Jamaican singer Della Manley, daughter of the late Jamaican leader Michael Manley, opened the show but didn’t quite set the audience on fire with her soft, non-jazzy, songs. Although she played a few reggae pieces, like Bob Marley’s Waiting in Vain, most of the music was more sedate, gentle Caribbean tunes that festival promoter Rowe had in mind when he planned to mix up the shows with pure rock’in jazz and the less "in your face" music of performers like Della Manley.
The headline act came in the middle of the week, at the indoor Garfield Sports Complex, when Dionne Warwick and her band took the stage before about 3,000 adoring Bajans and tourists. Warwick, another of the festival’s "non-jazzy" entertainers, was true to form, and kept her rapt audience singing along to old favorites such as Don’t Make Me Over, Do You Know The Way to San Jose, Walk on By, and I’ll Never Fall in Love Again. After about an hour of oldies, Warwick performed several Brazilian numbers, some from her CD Aquarela Do Brazil, and she was very vocal about mentioning her great love for the country of Brazil. Later, at a post-concert news conference, Warwick said that she was living happily in Rio, and was planning a move to the Bahia region of the country, where she will continue to collaborate with Brazilian musicians on upcoming CD’s.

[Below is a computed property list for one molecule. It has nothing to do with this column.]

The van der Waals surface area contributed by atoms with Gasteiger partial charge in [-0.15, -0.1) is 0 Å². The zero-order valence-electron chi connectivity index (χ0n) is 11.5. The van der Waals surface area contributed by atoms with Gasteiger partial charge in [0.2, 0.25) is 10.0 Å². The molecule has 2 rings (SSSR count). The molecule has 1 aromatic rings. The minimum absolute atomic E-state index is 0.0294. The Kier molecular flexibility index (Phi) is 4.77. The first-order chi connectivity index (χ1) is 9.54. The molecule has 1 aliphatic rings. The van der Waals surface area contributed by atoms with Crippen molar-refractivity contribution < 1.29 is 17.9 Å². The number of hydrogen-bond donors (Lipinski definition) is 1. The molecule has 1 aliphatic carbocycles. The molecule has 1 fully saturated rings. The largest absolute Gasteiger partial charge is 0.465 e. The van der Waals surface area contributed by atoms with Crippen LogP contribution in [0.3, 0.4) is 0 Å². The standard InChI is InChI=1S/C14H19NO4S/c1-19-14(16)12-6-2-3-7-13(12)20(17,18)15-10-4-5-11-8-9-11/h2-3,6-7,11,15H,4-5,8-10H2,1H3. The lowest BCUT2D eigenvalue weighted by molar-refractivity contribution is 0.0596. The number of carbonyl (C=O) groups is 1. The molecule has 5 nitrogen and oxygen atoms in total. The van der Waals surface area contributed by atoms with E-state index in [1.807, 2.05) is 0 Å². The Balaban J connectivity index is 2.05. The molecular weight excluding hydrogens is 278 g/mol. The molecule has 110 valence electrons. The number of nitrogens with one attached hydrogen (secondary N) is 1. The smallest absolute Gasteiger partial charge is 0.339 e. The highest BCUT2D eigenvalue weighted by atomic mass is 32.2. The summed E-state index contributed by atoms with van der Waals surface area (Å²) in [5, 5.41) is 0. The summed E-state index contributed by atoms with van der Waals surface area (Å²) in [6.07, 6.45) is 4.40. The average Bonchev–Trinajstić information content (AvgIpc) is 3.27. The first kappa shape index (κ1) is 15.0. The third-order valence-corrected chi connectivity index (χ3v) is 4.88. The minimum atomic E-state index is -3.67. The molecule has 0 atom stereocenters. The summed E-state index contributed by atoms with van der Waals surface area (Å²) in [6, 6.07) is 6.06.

The festival moved back outdoors (why not, it’s the Caribbean!) for the next two nights at the Foursquare Rum Distillery at Heritage Park. Although the 19th century sugar factory furnace, the working distillery, and the collection of quaint crafts shops and cafes were closed due to the late starting hour of the concerts, the Cane Pit Amphitheatre was brightly it, the Caribbean sky filled with stars, and true jazz returned to Barbados in the fingers and voice of Freddy Cole, the youngest brother of the late Nat King Cole. Arriving on stage shortly after the less than wonderful opening act of British singer Samantha Siva, Cole and his band, Curtis Boyd (drums), Zachary Pride (bass), and Gerry Byrd (guitar), really sparked up the evening. Comparisons to his brother always get in the way for the first few minutes of Cole’s performances, but as Freddy’s raspy voice and quick smile made clear, he is similar to, but quite different, than Nat, and oh so good!